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Understanding Dystonia

What are the Symptoms?

Dystonia causes involuntary repetitive twisting and sustained muscle contractions. These result in abnormal movements and postures. The symptoms usually begin in one body region, such as the neck, face, vocal cords, an arm or a leg, and then may spread to other parts of the body. When dystonia affects children, it often starts in a leg before spreading to other limbs and trunk. In adults, dystonia tends to remain localized to a body region and frequently affects first the upper body.

Dystonia usually occurs or worsens during voluntary movement. It may also happen with movement of other unaffected body regions or when the affected body part is at rest. Dystonia may lead to sustained fixed postures potentially causing permanent contractures. The symptoms of dystonia typically increase during stress, emotional upset or fatigue, and decrease during rest and sleep. Many people living with dystonia can temporarily suppress their symptoms by using “sensory tricks”. These are a unique feature of dystonia, consisting of touching the affected or an adjacent body part to decrease the pulling or posturing.

What Causes Dystonia?

Dystonia may be an inherited condition caused by genetic mutations. It can also result from exposure to certain drugs, birth injuries, strokes, or as a symptom of other neurological disorders. For many patients, however, the cause remains unknown. There are two main categories of causes of dystonia: primary and secondary (or non-primary).

Primary Dystonia

Primary dystonia is a condition in which dystonia is the only clinical feature. There is no evidence of cell death or a known cause. It is also known as idiopathic torsion dystonia. Primary dystonia is thought to have greater genetic contribution, even in the absence of a family history of dystonia. Several mutations have been identified in genes that are responsible for many cases of primary dystonia. The two most common and important genes associated with primary dystonia are DYT1 and DYT6. Most genetic forms of dystonia start with symptoms in childhood or adolescence. The DYT1 gene regulates the production of the torsinA protein. Mutations in this gene are associated with most cases of early-onset limb-onset primary dystonia and it is most common in individuals of North European Ashkenazi Jewish descent. The DYT6 gene was initially described in Mennonite families with generalized dystonia. This gene codes for the THAP1 protein. Mutations of this gene are associated with childhood and adult onset dystonia, usually affecting limbs and cervical and cranial muscles. Both DYT1 and DYT6 forms of dystonia tend to progress initially to involve multiple body regions. How mutations in these genes lead to dystonia is not yet well understood.  Commercial tests are available to determine if these genes are affected in individuals. However, for the majority of people living with primary dystonia, the cause remains unknown.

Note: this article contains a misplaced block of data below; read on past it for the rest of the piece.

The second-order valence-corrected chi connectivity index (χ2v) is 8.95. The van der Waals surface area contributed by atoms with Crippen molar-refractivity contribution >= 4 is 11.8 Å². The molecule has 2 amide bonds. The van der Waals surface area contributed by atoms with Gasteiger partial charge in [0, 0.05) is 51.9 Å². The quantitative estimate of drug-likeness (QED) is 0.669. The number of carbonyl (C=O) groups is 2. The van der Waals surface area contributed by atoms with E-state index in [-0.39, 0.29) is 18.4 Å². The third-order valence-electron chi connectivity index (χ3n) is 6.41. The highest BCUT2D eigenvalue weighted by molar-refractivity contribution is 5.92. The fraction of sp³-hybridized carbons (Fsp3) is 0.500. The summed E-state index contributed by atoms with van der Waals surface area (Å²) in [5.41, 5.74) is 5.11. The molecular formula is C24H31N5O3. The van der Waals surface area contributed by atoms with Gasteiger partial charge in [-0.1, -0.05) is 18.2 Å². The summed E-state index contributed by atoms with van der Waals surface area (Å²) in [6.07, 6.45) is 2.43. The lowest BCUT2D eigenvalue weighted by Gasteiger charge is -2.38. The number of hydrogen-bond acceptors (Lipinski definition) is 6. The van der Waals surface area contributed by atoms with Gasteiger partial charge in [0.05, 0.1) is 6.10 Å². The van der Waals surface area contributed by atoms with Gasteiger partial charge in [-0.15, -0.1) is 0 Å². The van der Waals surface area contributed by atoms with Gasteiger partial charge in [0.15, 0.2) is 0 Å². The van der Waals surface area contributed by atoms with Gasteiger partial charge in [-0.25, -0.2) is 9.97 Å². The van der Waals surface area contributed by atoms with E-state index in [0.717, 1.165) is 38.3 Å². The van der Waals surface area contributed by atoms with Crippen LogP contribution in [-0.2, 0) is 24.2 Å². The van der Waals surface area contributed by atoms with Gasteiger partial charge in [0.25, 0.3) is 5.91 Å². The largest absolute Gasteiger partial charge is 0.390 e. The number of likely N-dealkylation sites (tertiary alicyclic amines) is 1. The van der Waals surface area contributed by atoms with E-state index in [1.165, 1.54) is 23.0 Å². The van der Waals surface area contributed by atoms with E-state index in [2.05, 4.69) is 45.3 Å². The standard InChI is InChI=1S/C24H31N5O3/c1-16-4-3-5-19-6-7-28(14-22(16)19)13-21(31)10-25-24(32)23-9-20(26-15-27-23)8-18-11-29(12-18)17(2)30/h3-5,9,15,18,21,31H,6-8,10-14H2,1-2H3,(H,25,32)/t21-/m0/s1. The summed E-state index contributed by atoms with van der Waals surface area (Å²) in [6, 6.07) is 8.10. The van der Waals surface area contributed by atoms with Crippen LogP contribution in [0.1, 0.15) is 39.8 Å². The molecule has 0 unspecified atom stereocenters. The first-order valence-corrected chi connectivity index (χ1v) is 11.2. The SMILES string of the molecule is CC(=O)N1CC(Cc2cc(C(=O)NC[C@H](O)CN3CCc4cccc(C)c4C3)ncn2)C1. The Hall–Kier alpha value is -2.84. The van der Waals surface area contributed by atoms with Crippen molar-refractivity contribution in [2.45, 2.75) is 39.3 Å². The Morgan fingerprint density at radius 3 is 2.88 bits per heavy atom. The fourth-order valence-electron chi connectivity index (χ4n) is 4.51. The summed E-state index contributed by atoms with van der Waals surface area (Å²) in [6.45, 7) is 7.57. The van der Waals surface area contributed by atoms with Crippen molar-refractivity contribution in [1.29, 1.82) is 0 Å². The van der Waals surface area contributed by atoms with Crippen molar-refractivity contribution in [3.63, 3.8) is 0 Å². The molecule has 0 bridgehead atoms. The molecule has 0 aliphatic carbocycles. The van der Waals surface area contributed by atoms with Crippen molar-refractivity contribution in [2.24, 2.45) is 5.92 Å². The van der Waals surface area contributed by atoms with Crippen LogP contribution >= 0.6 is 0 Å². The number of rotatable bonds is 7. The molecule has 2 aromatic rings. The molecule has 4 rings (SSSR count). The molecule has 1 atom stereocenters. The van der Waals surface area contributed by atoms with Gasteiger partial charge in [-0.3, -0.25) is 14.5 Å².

Secondary Dystonia

  • Myoclonus Dystonia, characterized by variable combinations of dystonia and myoclonus (marked, rapid, lightning-like muscle movements), with onset in childhood or adolescence. Myoclonus is often the most prominent feature, and tends to occur or worsen with voluntary movement. Its course is relatively benign with stabilization of symptoms after a few years. It is a hereditary condition and has been associated with mutations in the epsilon sarcoglycan gene (SCGE).
  • Dopa-responsive Dystonia (DRD) is a genetic disorder of childhood onset. It affects girls more commonly than boys. Children affected by DRD had onset of dystonia affecting usually the legs initially and many may have features of parkinsonism or exaggerated reflex responses. The symptoms generally become more severe as the day progresses and are worse at night. Their symptoms dramatically and characteristically improve with low-dose levodopa, and amino acid that is a precursor of the neurotransmitter dopamine. It has been associated with mutations in the guanosine triphosphate (GTP) cyclohydrolase I (GHC1 or DYT5) gene.
  • Rapid-onset Dystonia Parkinsonism (RDP) is a rare inherited disorder with onset in childhood or adulthood. It is characterized by sudden development over hours, days or weeks of a combination of dystonia and parkinsonism. The symptoms may in some cases develop after certain stressful events. Affected individuals may have abnormally low levels of homovanillic acid (HVA) in their spinal fluid. It has been linked to mutations in the ATP1A3 gene.
  • Wilson’s Disease is a rare genetic disorder of copper metabolism, in which copper accumulates first in the liver, and eventually in other organs, including the brain. Its neurological manifestations may include dystonia, parkinsonism and tremor.